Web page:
High Fat and Deforestation: Two Things Hiding in Trader Joe's Crispy Crunchy Broccoli Florets
I'm ashamed of Trader Joe's. I'm typically a TJ fan and as a dietitian, I frequently recommend food products that they sell. But not this product.
A client recently showed me her â€œhealthyâ€ broccoli snack from Trader Joe's. The packaging boasts: â€œA delicious way to get more vegetables in your dietâ€. My client had assumed that she had wisely chosen a healthy snack. But not so.
Turn over the package, read the nutrition label and you will see that the tiny 1.4 ounce package of these florets contains a whopping 15 grams of fat and 30% of the DV for an adult for the whole day...And not just any fatâ€¦palm oil, a poor choice for heart health.
And what's more, from a health standpoint, palm oil is particularly high in saturated fat. Diets high in saturated fat can lead to elevated cholesterol level and a buildup of plaque in the arteries. Over time, this can lead to heart attack or stroke.
In addition to the nasty health implications, there are environmental concerns about how palm oil is produced. Palm oil production is responsible for significant forest destruction in the tropics and extensive carbon emissions. That's why the Union of Concerned Scientists is calling on companies that â€œuse major deforestation drivers such as palm oil to adopt strong deforestation-free and peat-free sourcing policies.â€ According to the Rainforest Action Network, Trader Joe's does NOT have a zero-deforestation commitment for their products.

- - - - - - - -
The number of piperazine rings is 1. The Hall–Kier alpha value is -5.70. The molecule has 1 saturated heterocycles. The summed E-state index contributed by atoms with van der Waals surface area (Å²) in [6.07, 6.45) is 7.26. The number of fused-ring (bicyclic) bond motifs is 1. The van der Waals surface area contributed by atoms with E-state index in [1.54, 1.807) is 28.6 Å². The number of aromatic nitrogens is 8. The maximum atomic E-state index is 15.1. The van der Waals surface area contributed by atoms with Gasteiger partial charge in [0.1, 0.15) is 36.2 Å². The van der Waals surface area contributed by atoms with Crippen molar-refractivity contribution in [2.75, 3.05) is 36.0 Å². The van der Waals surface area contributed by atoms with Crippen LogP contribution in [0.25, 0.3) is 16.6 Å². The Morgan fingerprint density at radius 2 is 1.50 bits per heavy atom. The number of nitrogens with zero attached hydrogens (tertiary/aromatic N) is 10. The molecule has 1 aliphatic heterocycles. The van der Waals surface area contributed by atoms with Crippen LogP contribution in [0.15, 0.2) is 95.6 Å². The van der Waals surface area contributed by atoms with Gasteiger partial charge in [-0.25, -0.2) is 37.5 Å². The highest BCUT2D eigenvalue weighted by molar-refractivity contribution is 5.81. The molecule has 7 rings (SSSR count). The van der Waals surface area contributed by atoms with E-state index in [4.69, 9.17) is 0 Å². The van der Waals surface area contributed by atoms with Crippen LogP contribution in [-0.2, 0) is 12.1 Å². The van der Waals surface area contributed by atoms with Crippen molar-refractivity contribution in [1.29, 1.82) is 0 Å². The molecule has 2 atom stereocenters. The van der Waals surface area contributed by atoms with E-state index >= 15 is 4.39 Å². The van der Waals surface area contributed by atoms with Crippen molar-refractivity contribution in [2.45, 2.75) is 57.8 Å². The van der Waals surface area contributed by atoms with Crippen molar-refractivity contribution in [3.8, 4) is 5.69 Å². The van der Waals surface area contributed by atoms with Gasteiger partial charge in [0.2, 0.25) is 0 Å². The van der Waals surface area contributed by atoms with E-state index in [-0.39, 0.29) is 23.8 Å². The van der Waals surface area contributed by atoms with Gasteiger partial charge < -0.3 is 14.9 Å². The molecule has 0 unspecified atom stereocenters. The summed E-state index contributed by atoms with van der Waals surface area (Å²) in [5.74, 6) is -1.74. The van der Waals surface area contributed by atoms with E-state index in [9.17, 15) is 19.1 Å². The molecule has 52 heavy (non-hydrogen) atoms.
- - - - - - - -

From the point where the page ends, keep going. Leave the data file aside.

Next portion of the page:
Palm oil can be produced without deforestationâ€”and many companies have begun to make public commitments to use deforestation-free palm oil in their products. Here is a list of some of the notable ones:
So please, Trader Joe's, join the other forward-looking companies and make a commitment to not only source palm oil that does not contribute to deforestation but to use other, more healthy fats in your products. Stopping deceptive labeling couldn't hurt, either.
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